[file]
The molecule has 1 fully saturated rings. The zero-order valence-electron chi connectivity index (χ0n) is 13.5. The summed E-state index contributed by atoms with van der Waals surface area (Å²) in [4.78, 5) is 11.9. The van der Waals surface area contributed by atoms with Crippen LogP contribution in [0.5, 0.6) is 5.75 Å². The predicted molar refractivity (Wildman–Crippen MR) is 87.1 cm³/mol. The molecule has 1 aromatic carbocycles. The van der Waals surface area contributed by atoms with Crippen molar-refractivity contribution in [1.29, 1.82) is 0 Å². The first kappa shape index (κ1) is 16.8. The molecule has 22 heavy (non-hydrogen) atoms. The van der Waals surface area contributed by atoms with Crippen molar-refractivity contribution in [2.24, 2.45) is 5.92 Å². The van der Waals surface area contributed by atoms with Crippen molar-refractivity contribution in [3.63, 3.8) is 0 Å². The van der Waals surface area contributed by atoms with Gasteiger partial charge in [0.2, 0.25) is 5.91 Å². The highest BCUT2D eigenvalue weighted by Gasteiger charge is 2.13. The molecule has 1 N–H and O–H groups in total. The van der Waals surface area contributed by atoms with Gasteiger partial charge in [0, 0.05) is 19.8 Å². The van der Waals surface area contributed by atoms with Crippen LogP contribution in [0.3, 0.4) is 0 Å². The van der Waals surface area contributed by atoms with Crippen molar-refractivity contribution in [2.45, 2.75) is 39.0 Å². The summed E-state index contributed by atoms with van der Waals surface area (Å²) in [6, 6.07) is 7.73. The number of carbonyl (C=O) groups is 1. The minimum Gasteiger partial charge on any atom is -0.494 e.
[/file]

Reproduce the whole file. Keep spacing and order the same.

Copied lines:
The molecule has 1 fully saturated rings. The zero-order valence-electron chi connectivity index (χ0n) is 13.5. The summed E-state index contributed by atoms with van der Waals surface area (Å²) in [4.78, 5) is 11.9. The van der Waals surface area contributed by atoms with Crippen LogP contribution in [0.5, 0.6) is 5.75 Å². The predicted molar refractivity (Wildman–Crippen MR) is 87.1 cm³/mol. The molecule has 1 aromatic carbocycles. The van der Waals surface area contributed by atoms with Crippen molar-refractivity contribution in [1.29, 1.82) is 0 Å². The first kappa shape index (κ1) is 16.8. The molecule has 22 heavy (non-hydrogen) atoms. The van der Waals surface area contributed by atoms with Crippen molar-refractivity contribution in [2.24, 2.45) is 5.92 Å². The van der Waals surface area contributed by atoms with Crippen molar-refractivity contribution in [3.63, 3.8) is 0 Å². The van der Waals surface area contributed by atoms with Gasteiger partial charge in [0.2, 0.25) is 5.91 Å². The highest BCUT2D eigenvalue weighted by Gasteiger charge is 2.13. The molecule has 1 N–H and O–H groups in total. The van der Waals surface area contributed by atoms with Gasteiger partial charge in [0, 0.05) is 19.8 Å². The van der Waals surface area contributed by atoms with Crippen LogP contribution in [0.3, 0.4) is 0 Å². The van der Waals surface area contributed by atoms with Crippen molar-refractivity contribution in [2.45, 2.75) is 39.0 Å². The summed E-state index contributed by atoms with van der Waals surface area (Å²) in [6, 6.07) is 7.73. The number of carbonyl (C=O) groups is 1. The minimum Gasteiger partial charge on any atom is -0.494 e.